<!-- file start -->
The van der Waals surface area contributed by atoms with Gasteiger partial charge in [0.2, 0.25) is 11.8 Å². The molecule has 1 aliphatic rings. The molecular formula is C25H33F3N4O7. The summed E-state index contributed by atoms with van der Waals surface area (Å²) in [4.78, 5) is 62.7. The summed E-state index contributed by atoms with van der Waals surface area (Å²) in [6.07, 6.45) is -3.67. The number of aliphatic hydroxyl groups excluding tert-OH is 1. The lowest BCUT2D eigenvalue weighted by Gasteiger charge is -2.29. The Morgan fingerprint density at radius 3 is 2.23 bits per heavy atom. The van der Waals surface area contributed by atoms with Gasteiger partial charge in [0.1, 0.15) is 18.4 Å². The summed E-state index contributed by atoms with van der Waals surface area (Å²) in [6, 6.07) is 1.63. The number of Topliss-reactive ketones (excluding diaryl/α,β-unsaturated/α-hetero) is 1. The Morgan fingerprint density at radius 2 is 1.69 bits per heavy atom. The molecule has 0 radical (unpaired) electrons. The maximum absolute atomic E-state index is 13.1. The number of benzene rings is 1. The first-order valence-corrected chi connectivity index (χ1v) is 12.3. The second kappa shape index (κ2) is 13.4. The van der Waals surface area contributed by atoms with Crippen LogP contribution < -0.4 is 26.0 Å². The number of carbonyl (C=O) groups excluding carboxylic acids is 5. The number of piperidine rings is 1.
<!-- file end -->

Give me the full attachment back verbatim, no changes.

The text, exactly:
The van der Waals surface area contributed by atoms with Gasteiger partial charge in [0.2, 0.25) is 11.8 Å². The molecule has 1 aliphatic rings. The molecular formula is C25H33F3N4O7. The summed E-state index contributed by atoms with van der Waals surface area (Å²) in [4.78, 5) is 62.7. The summed E-state index contributed by atoms with van der Waals surface area (Å²) in [6.07, 6.45) is -3.67. The number of aliphatic hydroxyl groups excluding tert-OH is 1. The lowest BCUT2D eigenvalue weighted by Gasteiger charge is -2.29. The Morgan fingerprint density at radius 3 is 2.23 bits per heavy atom. The van der Waals surface area contributed by atoms with Gasteiger partial charge in [0.1, 0.15) is 18.4 Å². The summed E-state index contributed by atoms with van der Waals surface area (Å²) in [6, 6.07) is 1.63. The number of Topliss-reactive ketones (excluding diaryl/α,β-unsaturated/α-hetero) is 1. The Morgan fingerprint density at radius 2 is 1.69 bits per heavy atom. The molecule has 0 radical (unpaired) electrons. The maximum absolute atomic E-state index is 13.1. The number of benzene rings is 1. The first-order valence-corrected chi connectivity index (χ1v) is 12.3. The second kappa shape index (κ2) is 13.4. The van der Waals surface area contributed by atoms with Crippen LogP contribution < -0.4 is 26.0 Å². The number of carbonyl (C=O) groups excluding carboxylic acids is 5. The number of piperidine rings is 1.